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Iranian hand in Najaf game
Question of the Day
Since the battle of Najaf suddenly erupted about two weeks ago, with fierce fighting raging between followers of Shi’ite maverick cleric Moqtada al-Sadr and the U.S. military, the question often arose as to why this battle was taking place.
Just what is the firebrand Sheik al-Sadr trying to prove? It must seem genuinely insane to try to take on the full brunt of American military with its advanced technology, unlimited hardware and far superior firepower. Not to mention the recreated Iraqi army units fighting beside American forces.
So what exactly does Sheik al-Sadr expect to achieve other than the senseless killing, mostly of his young fanatical fighters, who are no match for the better-trained and -led American forces, and who are dying by the score?
To establish the “why” of the fighting in Najaf, one must first try first to ascertain the “who.” Who stands to profit from the turmoil? Who could be pulling Sheik al-Sadr’s strings and, of course, to what end?
The answer, no matter how you turn this thing around, dissect and analyze it, seems to point in one direction: Iran.
Sheik al-Sadr has traveled twice to Iran in recent months. He maintains close links with Ayatollah Kazem al-Haeri, a cleric in the city of Qom and a close confident of Iran’s supreme leader Ali Khamenei. Analysts believe he receives support and most probably financing from Iran.
And just why would the Islamic republic want to direct Sheik al-Sadr and his Mahdi Army to foment strife in Iraq, stirring up trouble for U.S. forces? Sure, they are killing American soldiers, but for every American casualty, there are close to 50 Iraqis.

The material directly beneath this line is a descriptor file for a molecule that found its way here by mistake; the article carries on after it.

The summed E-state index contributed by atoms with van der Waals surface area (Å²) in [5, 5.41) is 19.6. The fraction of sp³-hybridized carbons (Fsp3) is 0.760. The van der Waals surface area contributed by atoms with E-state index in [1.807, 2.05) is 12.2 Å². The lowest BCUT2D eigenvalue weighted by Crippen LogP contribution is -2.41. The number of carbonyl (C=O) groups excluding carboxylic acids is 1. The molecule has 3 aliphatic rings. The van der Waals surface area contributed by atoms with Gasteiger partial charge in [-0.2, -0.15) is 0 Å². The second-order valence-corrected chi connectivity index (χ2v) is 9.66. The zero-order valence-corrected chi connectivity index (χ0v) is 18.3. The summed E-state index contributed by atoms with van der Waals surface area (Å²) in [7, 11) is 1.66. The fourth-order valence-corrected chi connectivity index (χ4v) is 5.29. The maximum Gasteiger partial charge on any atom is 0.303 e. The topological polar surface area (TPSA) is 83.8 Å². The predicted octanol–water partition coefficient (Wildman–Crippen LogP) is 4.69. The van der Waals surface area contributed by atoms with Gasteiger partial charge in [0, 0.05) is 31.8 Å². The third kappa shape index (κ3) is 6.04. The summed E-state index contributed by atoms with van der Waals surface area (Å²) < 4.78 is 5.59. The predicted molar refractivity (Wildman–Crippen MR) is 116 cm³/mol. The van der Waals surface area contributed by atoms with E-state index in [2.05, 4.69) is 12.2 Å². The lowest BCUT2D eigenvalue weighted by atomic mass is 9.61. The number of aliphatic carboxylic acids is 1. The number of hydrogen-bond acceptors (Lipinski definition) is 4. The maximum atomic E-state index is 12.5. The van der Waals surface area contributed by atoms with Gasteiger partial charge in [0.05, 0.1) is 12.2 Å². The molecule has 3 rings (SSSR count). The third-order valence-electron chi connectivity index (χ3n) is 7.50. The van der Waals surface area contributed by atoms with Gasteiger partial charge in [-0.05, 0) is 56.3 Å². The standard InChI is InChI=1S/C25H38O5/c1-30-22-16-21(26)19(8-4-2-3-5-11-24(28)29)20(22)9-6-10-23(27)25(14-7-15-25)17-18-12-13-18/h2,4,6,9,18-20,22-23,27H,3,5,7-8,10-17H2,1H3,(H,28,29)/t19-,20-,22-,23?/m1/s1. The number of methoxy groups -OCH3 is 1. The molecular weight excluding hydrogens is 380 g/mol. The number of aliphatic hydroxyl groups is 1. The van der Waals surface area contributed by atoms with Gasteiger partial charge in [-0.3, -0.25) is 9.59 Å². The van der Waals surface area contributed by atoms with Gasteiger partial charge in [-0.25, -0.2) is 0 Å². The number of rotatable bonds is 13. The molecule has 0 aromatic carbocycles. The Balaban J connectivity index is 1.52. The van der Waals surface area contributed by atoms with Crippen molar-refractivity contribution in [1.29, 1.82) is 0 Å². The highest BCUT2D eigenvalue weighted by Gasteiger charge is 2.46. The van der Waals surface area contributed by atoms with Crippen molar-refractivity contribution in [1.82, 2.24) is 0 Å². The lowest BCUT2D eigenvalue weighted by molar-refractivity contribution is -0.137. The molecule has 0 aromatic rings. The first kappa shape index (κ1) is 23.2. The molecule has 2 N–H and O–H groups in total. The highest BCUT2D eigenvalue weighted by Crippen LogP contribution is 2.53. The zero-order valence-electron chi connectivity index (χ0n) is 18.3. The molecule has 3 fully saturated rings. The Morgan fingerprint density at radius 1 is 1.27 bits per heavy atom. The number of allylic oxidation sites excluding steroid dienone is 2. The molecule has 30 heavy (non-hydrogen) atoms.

Also, as one analyst noted, you never want to ignite a fire in your neighbor’s house for fear it might spread to yours — unless there is a compelling reason.
The reason is the Iran’s ayatollahs are sending Washington a message. The message is “make sure that you, Washington, will convince Israel to stay away from our nuclear sites and desires.” Otherwise, the fighting currently under way in Najaf can easily expand to other localities and grow in intensity. Lives are, unfortunately, expendable in this part of the world.
Remember Iran’s children brigade sent out in front of regular troops to clear minefields during the 8-year Iran-Iraq war. The children were armed with Islamic fervor and promises of a place in paradise. Close to a million people died in that conflict.
This is the kind of adversary the United States military is likely to face in an open confrontation with Iran, if it ever comes to that. And now, with 148,000 American troops serving in Iraq, the U.S. finds itself sharing a 1,215-mile border with the Islamic Republic of Iran —a porous border across which thousands of Revolutionary Guards can easily infiltrate and instigate trouble.
There has been much talk lately over the probability of a replay of Israel’s 1981 raid on Iraq’s Osirak nuclear facility. This time the target would, of course, be Iran’s facility, probably the Bushehr plant. Ergo the not-so-veiled threats to the United States carried out by Sheik al-Sadr’s boys in Iraq. “We can make trouble for you,” the Iranians seem to say. And they can.
In 1979, shortly after the Islamic revolution overthrew the shah and installed a theocracy in place of the Peacock Throne, Iranian students stormed the “nest of spies,” the U.S. Embassy in Tehran, and held its diplomats and Marine guards hostage for 444 days. There was little, if anything, the U.S. was able to do.
One military rescue was attempted. It ended in disaster with the crash of two U.S. helicopters and the death of the rescuers.
Iranians are well aware of the dangers ahead as they cruise toward the the point where they will have acquired weapons-grade plutonium, enough to fabricate a nuclear bomb.
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